Sciatica is usually caused by a herniated lumber disc where the nerve root is compressed by the disc material that has ruptured through its protected layer. The sciatic nerve has nerve roots from L4-L5 and S1-S3. Since each nerve root is responsible for a particular motor and sensory function in the leg, individuals with sciatica will experience various pain, paraesthesia (tingling), or muscle weakness depending on the nerve distribution. Sciatica is usually unilateral (only happens on one side). Commonly, individuals will complain of sharp pain in the buttock region, the back of thigh, and/or tingling sensation radiates down to the toes.
We are going to show you two very simply exercises that might help with the symptoms!
1) Knee to Opposite Shoulder
As simply as it sounds, start with lying flat on your back, with both knees extended and foot relaxed. Then, wrap your hands around the knee of the affected side and try to bring the knee to your opposite shoulder. Try to go as far as it is comfortable. You should feel a nice stretch at the buttock region. Hold the position for at least 30 seconds and slowly return to the starting position. Repeat the stretch for 2 more times. Then repeat the same for the other leg.
2) Sciatic Nerve Flossing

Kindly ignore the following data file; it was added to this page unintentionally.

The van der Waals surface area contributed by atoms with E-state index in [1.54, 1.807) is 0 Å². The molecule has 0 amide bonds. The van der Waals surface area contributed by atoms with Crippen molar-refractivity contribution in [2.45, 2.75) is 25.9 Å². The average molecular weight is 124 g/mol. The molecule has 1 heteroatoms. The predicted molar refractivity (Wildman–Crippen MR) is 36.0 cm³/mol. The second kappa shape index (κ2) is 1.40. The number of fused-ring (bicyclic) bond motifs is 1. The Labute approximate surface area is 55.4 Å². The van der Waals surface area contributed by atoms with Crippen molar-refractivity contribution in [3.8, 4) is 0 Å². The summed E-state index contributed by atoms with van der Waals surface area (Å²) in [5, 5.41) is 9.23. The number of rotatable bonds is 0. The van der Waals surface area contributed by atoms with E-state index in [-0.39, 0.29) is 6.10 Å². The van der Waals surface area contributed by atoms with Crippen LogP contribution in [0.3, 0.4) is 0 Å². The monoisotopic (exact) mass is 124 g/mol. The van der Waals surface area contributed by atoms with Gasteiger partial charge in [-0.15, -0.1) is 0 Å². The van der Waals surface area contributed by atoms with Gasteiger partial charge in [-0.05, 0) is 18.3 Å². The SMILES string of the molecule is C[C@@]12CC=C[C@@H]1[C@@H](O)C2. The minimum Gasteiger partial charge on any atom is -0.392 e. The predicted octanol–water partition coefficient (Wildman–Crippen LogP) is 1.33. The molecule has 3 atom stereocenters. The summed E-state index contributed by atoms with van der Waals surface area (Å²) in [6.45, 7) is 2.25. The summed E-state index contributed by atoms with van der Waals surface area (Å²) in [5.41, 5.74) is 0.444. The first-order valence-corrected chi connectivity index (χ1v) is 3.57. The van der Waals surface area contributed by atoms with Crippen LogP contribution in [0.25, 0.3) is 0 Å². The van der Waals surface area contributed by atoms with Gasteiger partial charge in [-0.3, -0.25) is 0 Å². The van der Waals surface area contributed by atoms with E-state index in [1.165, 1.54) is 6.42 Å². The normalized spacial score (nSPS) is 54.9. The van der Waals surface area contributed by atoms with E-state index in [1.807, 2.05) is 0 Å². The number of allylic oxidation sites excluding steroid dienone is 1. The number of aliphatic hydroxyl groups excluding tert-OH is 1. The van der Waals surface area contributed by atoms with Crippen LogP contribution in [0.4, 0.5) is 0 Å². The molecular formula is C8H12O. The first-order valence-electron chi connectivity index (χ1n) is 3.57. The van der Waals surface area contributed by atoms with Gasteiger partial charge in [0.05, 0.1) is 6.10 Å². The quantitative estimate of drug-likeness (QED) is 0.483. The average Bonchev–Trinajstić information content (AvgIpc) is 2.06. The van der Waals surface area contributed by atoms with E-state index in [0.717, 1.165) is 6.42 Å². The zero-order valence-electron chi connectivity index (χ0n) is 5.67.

Start with sitting tall on a chair, bending your knee, pointing your toes down, and looking down at your chest. Then, all at the same time, straighten your knee, point your toes up, and look up. This exercise ‘floss’ your sciatic nerve by gliding it back and forth the area where it is compressed. It is important to perform each floss slowly for it to be effective. Repeat it 10 times in a row, for a total of two sets.
In addition to exercise, avoid prolonged sitting and standing, or activities that exacerbate the symptoms. Staying active is recommended for managing sciatica.
Also, placing ice packs over the areas of pain and tingling might help with the symptoms, since ice can decrease the speed of nerve conduction and reduce pain. Be sure to place a towel in-between the skin and the ice packs to prevent skin damage. Ice for 10-15 minutes.
Reference: Ostelo, R. W. (2020). Physiotherapy management of sciatica. Journal of physiotherapy, 66(2), 83-88.
Ropper, A. H., & Zafonte, R. D. (2015). Sciatica. New England Journal of Medicine, 372(13), 1240-1248.
Gary Lai, Registered Kinesiologist